Vatican and Bishop of Islamabad Mourn the Murder of Catholic Minister in Pakistan

By Susan Brinkmann, OCDS
Staff Journalist

Church authorities are expressing shock and sadness over the killing of Shabhaz Bhatti, Pakistan’s lone minister for minorities, who was gunned down in a hail of bullets as he left his mother’s home in Islamabad yesterday morning.

Zenit News is reporting that Bhatti was murdered for his opposition to the country’s draconian blasphemy laws which can impose the death penalty for any action deemed to be an insult to Mohammed. The laws are routinely abused and used to oppress minorities, such as in the high profile case of a Christian woman named Asia Bibi who was arrested on trumped up charges and still sits in a Pakistani prison after narrowly escaping the death penalty.

Bhatti was killed outside his mother’s home where his attackers pulled him out of his car and opened fire at point blank range before fleeing in a car. The minister was rushed to nearby Shifa hospital, but doctors were unable to save him. The killers left a note at the scene of the crime: “Tehrik-e-Taliban Pakistan (TTP) claims responsibility for the assassination of Bhatti for speaking out against the blasphemy law.” Tehrik-e-Taliban Pakistan ‘is an umbrella organization of various groups of Islamic militants.

Vatican spokesman Father Federico Lombardi called Bhatti’s assassination “another terrible episode of violence.”

“It shows how right the Pope is in his persistent remarks concerning violence against Christians and against religious freedom in general,” he said.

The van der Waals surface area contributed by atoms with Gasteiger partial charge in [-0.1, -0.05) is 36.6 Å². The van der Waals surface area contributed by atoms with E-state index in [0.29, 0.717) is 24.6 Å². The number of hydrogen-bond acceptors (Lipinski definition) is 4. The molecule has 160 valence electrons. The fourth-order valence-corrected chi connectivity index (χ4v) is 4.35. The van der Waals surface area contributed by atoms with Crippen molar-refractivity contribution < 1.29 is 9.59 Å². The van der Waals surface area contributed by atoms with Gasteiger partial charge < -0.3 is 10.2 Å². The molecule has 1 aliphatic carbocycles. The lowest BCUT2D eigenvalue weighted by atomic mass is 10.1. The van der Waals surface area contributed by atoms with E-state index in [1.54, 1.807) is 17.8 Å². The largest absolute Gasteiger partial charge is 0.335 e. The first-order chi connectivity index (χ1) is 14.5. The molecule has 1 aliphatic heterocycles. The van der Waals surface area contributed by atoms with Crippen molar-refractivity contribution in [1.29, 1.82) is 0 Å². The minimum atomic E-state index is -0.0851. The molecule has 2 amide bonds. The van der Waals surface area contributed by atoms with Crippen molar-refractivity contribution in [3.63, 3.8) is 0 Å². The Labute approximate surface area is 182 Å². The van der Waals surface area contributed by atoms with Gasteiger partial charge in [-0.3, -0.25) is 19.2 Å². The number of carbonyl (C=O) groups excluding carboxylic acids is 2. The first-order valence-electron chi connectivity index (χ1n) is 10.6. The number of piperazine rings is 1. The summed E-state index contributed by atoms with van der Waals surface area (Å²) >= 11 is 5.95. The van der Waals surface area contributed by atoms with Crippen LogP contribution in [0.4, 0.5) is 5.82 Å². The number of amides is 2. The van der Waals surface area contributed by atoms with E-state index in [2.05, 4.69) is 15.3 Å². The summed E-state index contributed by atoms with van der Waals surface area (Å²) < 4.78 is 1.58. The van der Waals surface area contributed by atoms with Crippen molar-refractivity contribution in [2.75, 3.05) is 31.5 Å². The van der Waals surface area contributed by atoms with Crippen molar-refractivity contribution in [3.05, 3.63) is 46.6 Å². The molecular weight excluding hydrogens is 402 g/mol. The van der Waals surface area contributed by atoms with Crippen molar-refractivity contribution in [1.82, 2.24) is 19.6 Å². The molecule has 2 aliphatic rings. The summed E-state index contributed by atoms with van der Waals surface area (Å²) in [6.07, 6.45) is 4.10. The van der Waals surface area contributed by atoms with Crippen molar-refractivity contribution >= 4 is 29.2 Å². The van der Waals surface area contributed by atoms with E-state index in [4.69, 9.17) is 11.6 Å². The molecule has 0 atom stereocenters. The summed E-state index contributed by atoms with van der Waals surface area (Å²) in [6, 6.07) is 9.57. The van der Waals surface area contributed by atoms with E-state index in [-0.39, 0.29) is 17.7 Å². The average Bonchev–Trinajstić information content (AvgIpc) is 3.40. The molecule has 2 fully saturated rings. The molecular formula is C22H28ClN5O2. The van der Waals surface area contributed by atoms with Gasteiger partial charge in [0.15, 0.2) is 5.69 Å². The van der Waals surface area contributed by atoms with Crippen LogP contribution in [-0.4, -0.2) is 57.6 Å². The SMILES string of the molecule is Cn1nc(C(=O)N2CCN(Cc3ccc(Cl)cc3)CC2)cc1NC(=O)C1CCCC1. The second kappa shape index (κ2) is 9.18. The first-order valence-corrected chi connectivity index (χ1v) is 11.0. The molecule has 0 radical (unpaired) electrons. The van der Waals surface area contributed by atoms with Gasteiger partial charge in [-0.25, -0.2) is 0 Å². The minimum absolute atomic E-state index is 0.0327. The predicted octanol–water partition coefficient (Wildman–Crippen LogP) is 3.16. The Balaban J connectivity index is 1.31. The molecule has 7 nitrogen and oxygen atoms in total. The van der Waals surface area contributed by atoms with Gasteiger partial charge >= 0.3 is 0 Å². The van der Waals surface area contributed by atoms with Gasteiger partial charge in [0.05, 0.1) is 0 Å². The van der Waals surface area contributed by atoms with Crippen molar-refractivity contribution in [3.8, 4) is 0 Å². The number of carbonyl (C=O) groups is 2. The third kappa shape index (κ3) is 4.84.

Father Lombardi noted that Bhatti was the first Catholic to hold such an office in the Pakistani government and he recalled the official’s meeting with the Pope last September.

“[H]e bore witness to his own commitment to peaceful coexistence among the religious communities of his country,” Father Lombardi said.

The Vatican statement about the murder concluded with a call to respect religious freedom: “Our prayers for the victim, our condemnation for this unspeakable act of violence, our closeness to Pakistani Christians who suffer hatred, are accompanied by an appeal that everyone may become aware of the urgent importance of defending both religious freedom and Christians who are subject to violence and persecution.”

Msgr. Rufin Anthony, bishop of Islamabad-Rawalpindi and a personal friend of Bhatti’s, was left deeply shaken by the killing. He told AsiaNews that Bhatti’s death represented a “sad day not only for minorities, but for humanity.”

The bishop was very familiar with the minister and spoke to him daily. “Bhatti’s daily routine was that he used to go to meet his mother, pray with her. He used to call me and ask me to pray for him every morning,” the bishop said.

“I remember him as a child; he regularly attended the Church; he was passionate since childhood. He was under threat and the government did not provide sufficient security.” He “was a brave man, a man of courage, he took a stand for the minorities,” the bishop reiterated.

“When he took the oath for the new cabinet,” after President Ali Zardari had it reshuffled, “he said he would fight till the last drop of his blood. He proved himself, stood firm and paid the price by his blood. This should be an eye opener for minorities and the government. How much more blood will it take to realize that enough is enough,” he concluded.

Human rights groups from around the world are calling for the immediate repeal of the blasphemy law and the Global of Council of Indian Christians (GCIC) has already asked the Indian government to raise the matter at the United Nations Human Rights Council in the Asia Bibi case. 

Bhatti’s death was a true loss to both the country and the worldwide Catholic community.  Whenever he was asked about his passionate commitment to the rights of minorities and the marginalized in his country, he would always say: “I just want a place at the feet of Jesus. I want my life, my character, my actions to speak for me and say that I am following Jesus Christ.”

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